Projective plane

Geometric concept of a 2D space with a "point at infinity" adjoined / From Wikipedia, the free encyclopedia

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In mathematics, a projective plane is a geometric structure that extends the concept of a plane. In the ordinary Euclidean plane, two lines typically intersect in a single point, but there are some pairs of lines (namely, parallel lines) that do not intersect. A projective plane can be thought of as an ordinary plane equipped with additional "points at infinity" where parallel lines intersect. Thus any two distinct lines in a projective plane intersect at exactly one point.

Drawings of the finite projective planes of orders 2 (the Fano plane) and 3, in grid layout, showing a method of creating such drawings for prime orders
These parallel lines appear to intersect in the vanishing point "at infinity". In a projective plane this is actually true.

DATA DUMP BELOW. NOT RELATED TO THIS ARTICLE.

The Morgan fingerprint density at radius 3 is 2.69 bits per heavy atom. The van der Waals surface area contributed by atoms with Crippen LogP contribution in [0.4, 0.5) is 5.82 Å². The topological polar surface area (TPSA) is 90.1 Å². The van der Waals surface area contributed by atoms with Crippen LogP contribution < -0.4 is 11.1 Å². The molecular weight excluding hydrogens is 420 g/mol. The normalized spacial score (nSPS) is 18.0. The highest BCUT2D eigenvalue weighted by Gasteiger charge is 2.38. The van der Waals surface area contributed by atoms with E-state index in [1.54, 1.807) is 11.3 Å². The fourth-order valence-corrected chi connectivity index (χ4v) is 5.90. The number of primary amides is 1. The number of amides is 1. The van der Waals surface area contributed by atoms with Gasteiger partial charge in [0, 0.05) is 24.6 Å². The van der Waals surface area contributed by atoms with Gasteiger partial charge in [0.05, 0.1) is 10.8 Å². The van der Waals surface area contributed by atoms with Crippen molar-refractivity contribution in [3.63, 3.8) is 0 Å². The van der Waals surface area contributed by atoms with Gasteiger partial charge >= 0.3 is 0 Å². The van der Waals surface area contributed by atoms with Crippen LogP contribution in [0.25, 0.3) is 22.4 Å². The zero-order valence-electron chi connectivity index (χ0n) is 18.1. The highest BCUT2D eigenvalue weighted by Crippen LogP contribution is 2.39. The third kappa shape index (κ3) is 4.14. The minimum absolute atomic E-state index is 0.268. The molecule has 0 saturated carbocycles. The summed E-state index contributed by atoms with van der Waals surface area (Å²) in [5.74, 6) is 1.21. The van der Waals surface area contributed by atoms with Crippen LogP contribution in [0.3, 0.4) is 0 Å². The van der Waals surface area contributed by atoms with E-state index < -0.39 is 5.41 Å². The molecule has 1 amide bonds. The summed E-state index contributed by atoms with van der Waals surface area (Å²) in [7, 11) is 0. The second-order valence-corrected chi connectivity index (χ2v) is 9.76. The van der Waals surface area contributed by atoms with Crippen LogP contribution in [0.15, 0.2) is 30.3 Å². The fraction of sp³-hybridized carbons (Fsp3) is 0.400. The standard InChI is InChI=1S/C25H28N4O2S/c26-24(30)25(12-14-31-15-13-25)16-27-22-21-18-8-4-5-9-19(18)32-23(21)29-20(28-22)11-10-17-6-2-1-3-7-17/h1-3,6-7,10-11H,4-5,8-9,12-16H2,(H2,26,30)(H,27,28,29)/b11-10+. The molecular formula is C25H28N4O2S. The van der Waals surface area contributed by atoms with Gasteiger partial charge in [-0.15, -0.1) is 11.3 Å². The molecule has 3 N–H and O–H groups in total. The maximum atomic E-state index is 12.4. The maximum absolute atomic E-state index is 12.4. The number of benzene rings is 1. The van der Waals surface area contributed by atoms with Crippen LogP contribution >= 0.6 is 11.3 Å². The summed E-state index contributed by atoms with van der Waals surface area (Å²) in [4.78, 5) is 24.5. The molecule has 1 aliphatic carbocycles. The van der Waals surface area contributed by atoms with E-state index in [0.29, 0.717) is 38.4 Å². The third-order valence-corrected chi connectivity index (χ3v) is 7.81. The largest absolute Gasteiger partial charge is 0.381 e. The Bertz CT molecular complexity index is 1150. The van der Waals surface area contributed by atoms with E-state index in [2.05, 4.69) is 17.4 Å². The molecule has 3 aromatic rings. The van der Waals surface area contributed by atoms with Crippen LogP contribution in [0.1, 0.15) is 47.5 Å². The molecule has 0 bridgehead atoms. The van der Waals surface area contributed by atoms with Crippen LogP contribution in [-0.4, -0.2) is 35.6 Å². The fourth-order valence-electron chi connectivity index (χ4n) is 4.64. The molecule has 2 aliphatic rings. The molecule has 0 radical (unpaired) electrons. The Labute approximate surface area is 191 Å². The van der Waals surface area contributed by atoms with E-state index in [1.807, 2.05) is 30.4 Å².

Renaissance artists, in developing the techniques of drawing in perspective, laid the groundwork for this mathematical topic. The archetypical example is the real projective plane, also known as the extended Euclidean plane.[1] This example, in slightly different guises, is important in algebraic geometry, topology and projective geometry where it may be denoted variously by PG(2, R), RP2, or P2(R), among other notations. There are many other projective planes, both infinite, such as the complex projective plane, and finite, such as the Fano plane.

A projective plane is a 2-dimensional projective space, but not all projective planes can be embedded in 3-dimensional projective spaces. Such embeddability is a consequence of a property known as Desargues' theorem, not shared by all projective planes.